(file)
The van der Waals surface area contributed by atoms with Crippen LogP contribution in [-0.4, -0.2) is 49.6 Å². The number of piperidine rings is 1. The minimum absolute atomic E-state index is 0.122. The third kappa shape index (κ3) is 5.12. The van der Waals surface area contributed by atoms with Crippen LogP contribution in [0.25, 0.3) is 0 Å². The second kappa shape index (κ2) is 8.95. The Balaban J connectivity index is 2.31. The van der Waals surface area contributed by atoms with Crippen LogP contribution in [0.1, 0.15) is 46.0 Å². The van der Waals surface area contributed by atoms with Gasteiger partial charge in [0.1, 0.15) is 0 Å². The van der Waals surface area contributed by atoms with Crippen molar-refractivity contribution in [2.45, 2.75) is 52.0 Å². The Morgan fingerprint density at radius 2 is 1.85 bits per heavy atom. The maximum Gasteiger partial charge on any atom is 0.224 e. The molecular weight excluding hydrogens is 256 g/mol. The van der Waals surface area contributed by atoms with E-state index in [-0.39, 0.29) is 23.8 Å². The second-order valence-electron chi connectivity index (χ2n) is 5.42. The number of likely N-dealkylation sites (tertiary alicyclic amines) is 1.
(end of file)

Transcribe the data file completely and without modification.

The van der Waals surface area contributed by atoms with Crippen LogP contribution in [-0.4, -0.2) is 49.6 Å². The number of piperidine rings is 1. The minimum absolute atomic E-state index is 0.122. The third kappa shape index (κ3) is 5.12. The van der Waals surface area contributed by atoms with Crippen LogP contribution in [0.25, 0.3) is 0 Å². The second kappa shape index (κ2) is 8.95. The Balaban J connectivity index is 2.31. The van der Waals surface area contributed by atoms with Crippen LogP contribution in [0.1, 0.15) is 46.0 Å². The van der Waals surface area contributed by atoms with Gasteiger partial charge in [0.1, 0.15) is 0 Å². The van der Waals surface area contributed by atoms with Crippen molar-refractivity contribution in [2.45, 2.75) is 52.0 Å². The Morgan fingerprint density at radius 2 is 1.85 bits per heavy atom. The maximum Gasteiger partial charge on any atom is 0.224 e. The molecular weight excluding hydrogens is 256 g/mol. The van der Waals surface area contributed by atoms with E-state index in [-0.39, 0.29) is 23.8 Å². The second-order valence-electron chi connectivity index (χ2n) is 5.42. The number of likely N-dealkylation sites (tertiary alicyclic amines) is 1.